|This area shows the construction and completion of yet another prototype of a portable weather station. This third unit, dubbed "Weatherlab III", is a super-improved and lighter version compared to the original two prototypes. The unit boasts a Davis WIRELESS Vantage Pro weather station and completely re-designed structure. The main "deck" of this weather station is a solid 13x17 inch polycarbonate cutting board, so there is no more PVC frame to assemble. The main equipment is built onto, and even "into" this strong, hail-proof deck. Even he four mounting magnets were re-designed to be screwed into each corner. The wind and rain measuring devices wan also be mounted and dis-mounted via 2 quick RJ-12 jacks and a single wing-nut bolt.
All the weather instrumentation is completely self-contained, solar-powered, and wireless! Optional power and audio connections are still provided for the new lights and flashing strobes on the unit via a re-designed SINGLE quick-connect control box and cabling. The whole goal here is weight savings and simplicity in bot set-up and operation. The entire unit can fit in a regular suitcase, weighs less that 40 pounds, and can be set up in less than 15 minutes on any vehicle! You can even place the weather station anywhere and it will transmit information to the hand-held Davis weather computer up to 400 feet away. This unit can travel anywhere in the world for storm chasing operations. Check out the pictures and construction of the "Weatherlab III" unit on this page!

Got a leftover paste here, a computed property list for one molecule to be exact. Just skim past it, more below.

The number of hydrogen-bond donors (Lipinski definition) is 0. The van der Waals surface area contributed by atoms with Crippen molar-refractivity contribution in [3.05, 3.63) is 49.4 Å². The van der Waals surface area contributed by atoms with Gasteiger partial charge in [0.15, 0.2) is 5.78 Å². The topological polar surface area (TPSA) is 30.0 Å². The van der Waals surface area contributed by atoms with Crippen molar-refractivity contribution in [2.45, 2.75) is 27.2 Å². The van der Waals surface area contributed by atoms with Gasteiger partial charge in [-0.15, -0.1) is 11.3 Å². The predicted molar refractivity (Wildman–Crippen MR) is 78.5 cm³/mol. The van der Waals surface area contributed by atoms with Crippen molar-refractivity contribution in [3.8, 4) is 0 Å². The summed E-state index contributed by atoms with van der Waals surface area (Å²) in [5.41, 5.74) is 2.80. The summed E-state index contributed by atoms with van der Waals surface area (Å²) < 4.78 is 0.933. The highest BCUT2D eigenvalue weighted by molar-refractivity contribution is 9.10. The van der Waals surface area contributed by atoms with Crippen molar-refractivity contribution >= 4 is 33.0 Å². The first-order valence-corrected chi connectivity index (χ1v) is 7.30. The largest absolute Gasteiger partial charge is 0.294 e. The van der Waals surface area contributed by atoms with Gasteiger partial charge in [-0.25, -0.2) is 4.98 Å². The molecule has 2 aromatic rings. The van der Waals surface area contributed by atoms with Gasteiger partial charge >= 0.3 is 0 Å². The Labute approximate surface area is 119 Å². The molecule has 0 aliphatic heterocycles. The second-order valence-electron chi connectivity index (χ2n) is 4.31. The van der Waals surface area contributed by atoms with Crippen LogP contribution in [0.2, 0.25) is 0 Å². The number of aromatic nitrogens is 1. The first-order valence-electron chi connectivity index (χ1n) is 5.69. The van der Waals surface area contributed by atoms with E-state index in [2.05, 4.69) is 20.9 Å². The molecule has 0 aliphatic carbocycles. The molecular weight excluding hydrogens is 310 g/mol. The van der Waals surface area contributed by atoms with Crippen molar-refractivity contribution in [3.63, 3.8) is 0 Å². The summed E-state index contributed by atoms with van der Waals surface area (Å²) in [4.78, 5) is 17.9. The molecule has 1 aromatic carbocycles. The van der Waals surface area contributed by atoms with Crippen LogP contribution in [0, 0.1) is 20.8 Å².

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|The main features of the new Weatherlab III weather station are portability, ease of setup, and light weight / volume during transport. In this picture, the entire weather station, less the anemometor and rain guage, easily fits within an average suitcase with plenty of room to spare. The entire station can be packed away, using clothes as a "cushioning medium", in such a suitcase instead of the heavy, bulky transport chest used inb previous prototypes "Weatherlab I" and "Weatherlab II".|
|This is a picture of the top side of the "base" unit of the Weartherlab III station. In each corner, is a mount for ant extra equipment. The solar panel and temperature / dewpoint sensors are housed in the round, louvered casing to the left. The center mount is for the anemometer and rain-guage mast while other connectors are for optional power and communication (antenna) requirements. To the right, is a large black box which houses the driver circuitry for the flashing yellow strobes in the rear of the unit. Two side-pointing headlamps can also be seen in this picture. The base unit is actually a 13x17 inch polycarbonate chef's cutting board at 5/8 of an inch thickness, able to withstand "attacks" by giant hail. The two RJ-12 jacks (lower-central portion of the picture) connect the anemometer and rain-guage sensors to be quick-connected.|
|Here is a view of the bottom of the Weatherlab III base. In each corner, there are four mounts for the screw-in PVC magnet mounts (constructed out of 1 1/4" schedule 40 PVC). To the left is a black box housing electrical connections. In the center is the "brain" of the Davis Vantage Pro weather station. This white box ties all components together and has a small antenna for transmitting the information to a hand-held computer (via the small antenna on the upper right-side of the white box). The insulated wires on the top and bottom of the picture are for the headlights. Also note the antenna connections (BNC type) just above the white box and lightning arrestor (required for "storm-chasing" operations).|
|This weather station is designed to be mounted atop four magnet mounts. In this picture, each mount is simply screwed into place to set the mount points.|